Fourth Grade Students Hold a Halloween Parade of Their Own Following the Return of Quarantined Students to Campus

The Fourth Graders showing off their costumes during their Halloween Parade.

On the morning of November 4th, the fourth graders, many of whom had just returned from quarantine, donned their costumes and walked down the stairs to Ranney Court, where the entire Lower School gathered in a circle, candy in hand, to watch a Halloween parade unfold for the second time.  

In mid-October, one fourth-grader tested positive for COVID-19, causing eight fourth graders to quarantine and miss the all-school Halloween Parade. When a second fourth-grade student tested positive for COVID-19, there were only seven students left on campus. With most of the class quarantined, Zanita Kelly, Director of Lower and Middle School, decided to throw another Halloween parade, specifically for the fourth-grade students. 

“It was an idea [Lower School administration] had come up with when the first group of fourth-graders went out,” said Farrell Heydorff, Dean of Lower and Middle School Activities. “We recognized how sad the students were when we told them that they had been in close contact with someone that had tested positive for COVID-19. When we told the students that they needed to quarantine until the following Tuesday, one of the students even teared up when she realized that that meant she would miss the Halloween parade. So, we thought about it, but with only eight fourth-graders missing, it just didn’t seem logistically possible. And then when the second group had to quarantine, we were down to only seven students left on campus. That is when we decided that it was really important to bring back the fun and arrange the Halloween Parade do-over.”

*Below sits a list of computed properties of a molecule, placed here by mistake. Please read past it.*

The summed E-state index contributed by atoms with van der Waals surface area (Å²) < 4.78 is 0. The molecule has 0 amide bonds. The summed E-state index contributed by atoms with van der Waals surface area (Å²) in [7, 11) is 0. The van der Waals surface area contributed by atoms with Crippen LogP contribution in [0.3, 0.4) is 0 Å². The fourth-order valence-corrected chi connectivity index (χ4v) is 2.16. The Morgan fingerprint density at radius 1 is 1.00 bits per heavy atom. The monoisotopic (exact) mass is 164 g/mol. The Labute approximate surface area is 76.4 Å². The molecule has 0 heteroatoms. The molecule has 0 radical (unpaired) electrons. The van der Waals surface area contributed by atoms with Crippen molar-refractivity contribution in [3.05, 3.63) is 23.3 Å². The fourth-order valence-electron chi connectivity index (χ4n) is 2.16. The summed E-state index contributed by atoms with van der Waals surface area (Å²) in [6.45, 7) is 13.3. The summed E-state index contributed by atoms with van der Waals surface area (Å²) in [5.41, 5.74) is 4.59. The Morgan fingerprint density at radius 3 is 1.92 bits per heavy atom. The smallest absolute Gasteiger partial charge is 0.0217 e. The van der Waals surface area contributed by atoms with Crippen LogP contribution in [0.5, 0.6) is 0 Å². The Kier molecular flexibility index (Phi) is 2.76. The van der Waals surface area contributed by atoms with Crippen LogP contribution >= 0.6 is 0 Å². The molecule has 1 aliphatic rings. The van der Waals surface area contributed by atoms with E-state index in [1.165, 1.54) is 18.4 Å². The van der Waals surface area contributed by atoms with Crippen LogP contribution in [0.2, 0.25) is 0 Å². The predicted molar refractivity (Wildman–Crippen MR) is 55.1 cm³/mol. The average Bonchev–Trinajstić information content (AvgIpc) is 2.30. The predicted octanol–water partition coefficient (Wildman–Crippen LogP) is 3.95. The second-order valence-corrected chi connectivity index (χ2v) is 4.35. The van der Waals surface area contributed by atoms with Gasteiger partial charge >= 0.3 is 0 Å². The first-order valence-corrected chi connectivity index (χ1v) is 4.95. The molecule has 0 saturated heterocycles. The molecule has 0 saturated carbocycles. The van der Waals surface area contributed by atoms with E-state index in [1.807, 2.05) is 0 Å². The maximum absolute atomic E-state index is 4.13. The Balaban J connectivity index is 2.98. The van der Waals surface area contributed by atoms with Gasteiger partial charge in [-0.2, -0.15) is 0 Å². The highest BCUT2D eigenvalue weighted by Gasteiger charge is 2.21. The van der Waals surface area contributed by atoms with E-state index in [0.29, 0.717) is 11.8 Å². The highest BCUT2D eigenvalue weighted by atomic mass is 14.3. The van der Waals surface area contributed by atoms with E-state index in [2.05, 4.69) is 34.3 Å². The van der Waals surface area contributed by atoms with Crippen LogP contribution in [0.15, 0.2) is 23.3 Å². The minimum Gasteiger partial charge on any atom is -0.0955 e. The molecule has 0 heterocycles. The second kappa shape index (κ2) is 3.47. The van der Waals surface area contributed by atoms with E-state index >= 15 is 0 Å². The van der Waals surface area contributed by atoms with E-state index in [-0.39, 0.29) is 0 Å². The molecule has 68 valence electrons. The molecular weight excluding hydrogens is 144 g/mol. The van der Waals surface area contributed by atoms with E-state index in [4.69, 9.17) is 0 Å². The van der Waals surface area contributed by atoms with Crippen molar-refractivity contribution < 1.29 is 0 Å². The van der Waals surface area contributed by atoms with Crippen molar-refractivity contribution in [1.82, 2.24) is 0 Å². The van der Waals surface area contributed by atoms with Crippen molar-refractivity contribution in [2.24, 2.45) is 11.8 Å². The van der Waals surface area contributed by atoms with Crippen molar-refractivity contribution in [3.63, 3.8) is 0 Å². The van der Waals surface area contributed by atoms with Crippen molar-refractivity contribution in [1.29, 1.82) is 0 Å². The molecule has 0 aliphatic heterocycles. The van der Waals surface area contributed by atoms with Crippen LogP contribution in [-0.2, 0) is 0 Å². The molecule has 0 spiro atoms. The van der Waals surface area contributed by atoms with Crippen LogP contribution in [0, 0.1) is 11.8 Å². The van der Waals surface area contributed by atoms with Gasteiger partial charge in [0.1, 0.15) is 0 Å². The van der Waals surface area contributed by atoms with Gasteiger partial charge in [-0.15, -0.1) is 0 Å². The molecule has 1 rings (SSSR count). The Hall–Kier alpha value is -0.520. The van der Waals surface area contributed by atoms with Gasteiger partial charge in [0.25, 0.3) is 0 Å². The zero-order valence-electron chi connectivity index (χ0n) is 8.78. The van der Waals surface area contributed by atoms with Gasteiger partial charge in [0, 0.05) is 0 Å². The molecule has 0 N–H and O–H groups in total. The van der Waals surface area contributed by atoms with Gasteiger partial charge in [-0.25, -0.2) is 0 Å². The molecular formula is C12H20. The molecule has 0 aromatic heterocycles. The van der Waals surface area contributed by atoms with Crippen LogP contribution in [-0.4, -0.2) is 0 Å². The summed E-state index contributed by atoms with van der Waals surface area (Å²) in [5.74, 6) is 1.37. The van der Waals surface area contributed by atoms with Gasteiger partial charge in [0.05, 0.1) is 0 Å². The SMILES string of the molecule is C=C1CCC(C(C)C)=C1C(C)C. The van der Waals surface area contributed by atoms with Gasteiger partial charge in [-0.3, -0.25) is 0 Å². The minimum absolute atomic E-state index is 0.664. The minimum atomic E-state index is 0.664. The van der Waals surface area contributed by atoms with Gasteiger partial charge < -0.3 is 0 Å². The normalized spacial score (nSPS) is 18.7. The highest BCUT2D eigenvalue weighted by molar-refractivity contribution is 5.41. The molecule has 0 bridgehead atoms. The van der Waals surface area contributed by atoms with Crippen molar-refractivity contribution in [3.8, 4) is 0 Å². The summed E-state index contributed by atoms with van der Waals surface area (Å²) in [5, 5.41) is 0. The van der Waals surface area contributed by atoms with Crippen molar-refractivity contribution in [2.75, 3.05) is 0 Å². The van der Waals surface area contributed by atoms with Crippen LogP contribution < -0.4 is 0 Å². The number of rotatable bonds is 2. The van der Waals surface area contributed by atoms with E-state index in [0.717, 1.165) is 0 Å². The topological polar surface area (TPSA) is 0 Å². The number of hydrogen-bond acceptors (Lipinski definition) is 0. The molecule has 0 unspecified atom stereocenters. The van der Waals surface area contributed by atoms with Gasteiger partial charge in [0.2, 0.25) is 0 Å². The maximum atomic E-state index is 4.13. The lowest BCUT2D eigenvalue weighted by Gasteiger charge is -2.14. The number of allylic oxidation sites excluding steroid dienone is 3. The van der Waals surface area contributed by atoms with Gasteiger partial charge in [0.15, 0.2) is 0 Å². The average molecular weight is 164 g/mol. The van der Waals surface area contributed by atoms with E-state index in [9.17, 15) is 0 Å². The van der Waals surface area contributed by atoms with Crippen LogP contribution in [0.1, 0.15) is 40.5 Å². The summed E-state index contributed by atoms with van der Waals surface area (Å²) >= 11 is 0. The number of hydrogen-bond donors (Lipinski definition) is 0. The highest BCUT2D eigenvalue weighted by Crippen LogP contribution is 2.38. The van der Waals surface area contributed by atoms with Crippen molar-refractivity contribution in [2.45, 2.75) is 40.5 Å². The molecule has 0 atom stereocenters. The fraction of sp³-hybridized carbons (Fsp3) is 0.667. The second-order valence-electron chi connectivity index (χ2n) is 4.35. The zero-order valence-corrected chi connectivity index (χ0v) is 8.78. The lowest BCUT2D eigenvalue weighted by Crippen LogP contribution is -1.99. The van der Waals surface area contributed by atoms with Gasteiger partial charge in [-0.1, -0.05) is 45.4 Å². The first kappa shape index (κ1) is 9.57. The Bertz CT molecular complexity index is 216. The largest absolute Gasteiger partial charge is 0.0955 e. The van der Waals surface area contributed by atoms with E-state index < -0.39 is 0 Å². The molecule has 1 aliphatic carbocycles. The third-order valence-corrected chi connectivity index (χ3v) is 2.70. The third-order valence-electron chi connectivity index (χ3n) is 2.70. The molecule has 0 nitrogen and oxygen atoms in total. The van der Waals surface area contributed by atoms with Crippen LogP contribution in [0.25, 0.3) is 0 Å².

The Fourth Graders descending the stairs to Ranney Court.

Those who had been on campus for the original Halloween parade found the second parade to be an unusual experience. “It was the most awkward thing ever,” said Ava W. ’30, one of the students quarantined at home during the Halloween parade. “We were all walking in a circle, and then everyone was like, ‘wow.’” She did, however, enjoy the candy that students and teachers tossed into the circle for the fourth graders to take as they showed off their costumes. 

Ailee F. ’30 also found the experience to be strange. “I felt a little awkward because I wasn’t in my costume because I thought it was weird,” she said. “I didn’t really want to redo the Halloween parade.” 

However, Ailee noted that those who came back from quarantine seemed to have enjoyed the do-over. 

“It was really fun and I’m glad they redid [the Halloween Parade],” said Vivienne P. ’30, one of the students quarantined at home during the Halloween parade. “We felt really weird coming back from quarantine, but honestly, it was really special because we got to see all the faces again.” 

Those in Lower School who watched the fourth-grade parade thought it to be a fun opportunity for the students. “It was cool watching them walk around again,” said Naomi W. ’28. 

The Fourth Grade Halloween Parade gave the students a do-over and provided an opportunity to show off their costumes, serving as a much-needed boost to their spirits coming out of quarantine.